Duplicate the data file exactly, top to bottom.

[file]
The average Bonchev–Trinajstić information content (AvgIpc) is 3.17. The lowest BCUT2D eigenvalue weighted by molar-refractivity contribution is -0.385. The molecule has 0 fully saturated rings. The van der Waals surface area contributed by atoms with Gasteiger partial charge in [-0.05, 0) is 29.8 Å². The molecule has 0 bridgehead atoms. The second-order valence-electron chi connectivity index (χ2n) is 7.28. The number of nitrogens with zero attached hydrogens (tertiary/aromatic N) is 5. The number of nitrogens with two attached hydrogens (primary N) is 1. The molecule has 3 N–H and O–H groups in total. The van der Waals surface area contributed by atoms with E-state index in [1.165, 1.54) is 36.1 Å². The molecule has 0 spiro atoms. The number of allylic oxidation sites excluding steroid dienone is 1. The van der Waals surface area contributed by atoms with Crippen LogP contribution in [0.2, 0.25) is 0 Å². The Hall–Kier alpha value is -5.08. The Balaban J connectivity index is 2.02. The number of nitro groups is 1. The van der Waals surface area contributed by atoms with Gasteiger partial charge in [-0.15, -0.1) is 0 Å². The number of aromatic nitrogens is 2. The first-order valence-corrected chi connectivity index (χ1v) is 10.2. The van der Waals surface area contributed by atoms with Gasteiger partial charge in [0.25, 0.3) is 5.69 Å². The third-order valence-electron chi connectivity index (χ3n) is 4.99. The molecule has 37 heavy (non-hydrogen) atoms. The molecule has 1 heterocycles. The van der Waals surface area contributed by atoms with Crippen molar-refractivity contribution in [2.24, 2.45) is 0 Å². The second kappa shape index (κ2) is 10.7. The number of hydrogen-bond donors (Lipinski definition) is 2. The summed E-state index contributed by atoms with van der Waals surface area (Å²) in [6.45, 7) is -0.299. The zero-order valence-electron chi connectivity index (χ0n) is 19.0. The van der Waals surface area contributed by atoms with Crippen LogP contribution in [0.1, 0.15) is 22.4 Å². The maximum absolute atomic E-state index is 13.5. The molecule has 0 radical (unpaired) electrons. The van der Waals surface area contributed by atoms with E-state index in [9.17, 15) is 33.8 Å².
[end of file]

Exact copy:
The average Bonchev–Trinajstić information content (AvgIpc) is 3.17. The lowest BCUT2D eigenvalue weighted by molar-refractivity contribution is -0.385. The molecule has 0 fully saturated rings. The van der Waals surface area contributed by atoms with Gasteiger partial charge in [-0.05, 0) is 29.8 Å². The molecule has 0 bridgehead atoms. The second-order valence-electron chi connectivity index (χ2n) is 7.28. The number of nitrogens with zero attached hydrogens (tertiary/aromatic N) is 5. The number of nitrogens with two attached hydrogens (primary N) is 1. The molecule has 3 N–H and O–H groups in total. The van der Waals surface area contributed by atoms with E-state index in [1.165, 1.54) is 36.1 Å². The molecule has 0 spiro atoms. The number of allylic oxidation sites excluding steroid dienone is 1. The van der Waals surface area contributed by atoms with Crippen LogP contribution in [0.2, 0.25) is 0 Å². The Hall–Kier alpha value is -5.08. The Balaban J connectivity index is 2.02. The number of nitro groups is 1. The van der Waals surface area contributed by atoms with Gasteiger partial charge in [-0.15, -0.1) is 0 Å². The number of aromatic nitrogens is 2. The first-order valence-corrected chi connectivity index (χ1v) is 10.2. The van der Waals surface area contributed by atoms with Gasteiger partial charge in [0.25, 0.3) is 5.69 Å². The third-order valence-electron chi connectivity index (χ3n) is 4.99. The molecule has 37 heavy (non-hydrogen) atoms. The molecule has 1 heterocycles. The van der Waals surface area contributed by atoms with Crippen molar-refractivity contribution in [2.24, 2.45) is 0 Å². The second kappa shape index (κ2) is 10.7. The number of hydrogen-bond donors (Lipinski definition) is 2. The summed E-state index contributed by atoms with van der Waals surface area (Å²) in [6.45, 7) is -0.299. The zero-order valence-electron chi connectivity index (χ0n) is 19.0. The van der Waals surface area contributed by atoms with Crippen LogP contribution in [0.1, 0.15) is 22.4 Å². The maximum absolute atomic E-state index is 13.5. The molecule has 0 radical (unpaired) electrons. The van der Waals surface area contributed by atoms with E-state index in [9.17, 15) is 33.8 Å².